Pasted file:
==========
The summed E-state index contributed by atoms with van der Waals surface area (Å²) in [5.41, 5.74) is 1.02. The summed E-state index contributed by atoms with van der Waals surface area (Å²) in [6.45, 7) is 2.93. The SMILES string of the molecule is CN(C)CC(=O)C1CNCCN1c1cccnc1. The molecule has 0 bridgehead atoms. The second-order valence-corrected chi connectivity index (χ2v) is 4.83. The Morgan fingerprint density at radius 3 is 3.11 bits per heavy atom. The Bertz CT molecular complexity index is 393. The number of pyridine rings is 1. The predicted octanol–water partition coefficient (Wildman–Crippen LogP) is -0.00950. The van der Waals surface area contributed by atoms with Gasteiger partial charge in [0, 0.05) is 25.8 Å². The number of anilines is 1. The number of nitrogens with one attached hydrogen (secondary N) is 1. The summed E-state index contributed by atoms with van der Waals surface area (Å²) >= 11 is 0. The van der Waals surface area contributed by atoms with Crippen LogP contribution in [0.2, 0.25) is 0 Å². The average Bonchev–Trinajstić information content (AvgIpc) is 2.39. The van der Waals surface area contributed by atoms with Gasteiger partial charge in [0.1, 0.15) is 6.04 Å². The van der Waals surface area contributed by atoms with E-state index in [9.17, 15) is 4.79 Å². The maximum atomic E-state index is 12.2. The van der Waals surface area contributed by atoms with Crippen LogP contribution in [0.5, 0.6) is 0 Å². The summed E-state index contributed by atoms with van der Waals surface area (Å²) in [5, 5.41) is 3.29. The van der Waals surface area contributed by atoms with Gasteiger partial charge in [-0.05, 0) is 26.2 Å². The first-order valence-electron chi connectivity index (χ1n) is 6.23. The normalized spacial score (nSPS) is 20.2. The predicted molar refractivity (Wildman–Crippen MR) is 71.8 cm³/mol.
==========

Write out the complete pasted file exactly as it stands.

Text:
The summed E-state index contributed by atoms with van der Waals surface area (Å²) in [5.41, 5.74) is 1.02. The summed E-state index contributed by atoms with van der Waals surface area (Å²) in [6.45, 7) is 2.93. The SMILES string of the molecule is CN(C)CC(=O)C1CNCCN1c1cccnc1. The molecule has 0 bridgehead atoms. The second-order valence-corrected chi connectivity index (χ2v) is 4.83. The Morgan fingerprint density at radius 3 is 3.11 bits per heavy atom. The Bertz CT molecular complexity index is 393. The number of pyridine rings is 1. The predicted octanol–water partition coefficient (Wildman–Crippen LogP) is -0.00950. The van der Waals surface area contributed by atoms with Gasteiger partial charge in [0, 0.05) is 25.8 Å². The number of anilines is 1. The number of nitrogens with one attached hydrogen (secondary N) is 1. The summed E-state index contributed by atoms with van der Waals surface area (Å²) >= 11 is 0. The van der Waals surface area contributed by atoms with Crippen LogP contribution in [0.2, 0.25) is 0 Å². The average Bonchev–Trinajstić information content (AvgIpc) is 2.39. The van der Waals surface area contributed by atoms with Gasteiger partial charge in [0.1, 0.15) is 6.04 Å². The van der Waals surface area contributed by atoms with E-state index in [9.17, 15) is 4.79 Å². The maximum atomic E-state index is 12.2. The van der Waals surface area contributed by atoms with Crippen LogP contribution in [0.5, 0.6) is 0 Å². The summed E-state index contributed by atoms with van der Waals surface area (Å²) in [5, 5.41) is 3.29. The van der Waals surface area contributed by atoms with Gasteiger partial charge in [-0.05, 0) is 26.2 Å². The first-order valence-electron chi connectivity index (χ1n) is 6.23. The normalized spacial score (nSPS) is 20.2. The predicted molar refractivity (Wildman–Crippen MR) is 71.8 cm³/mol.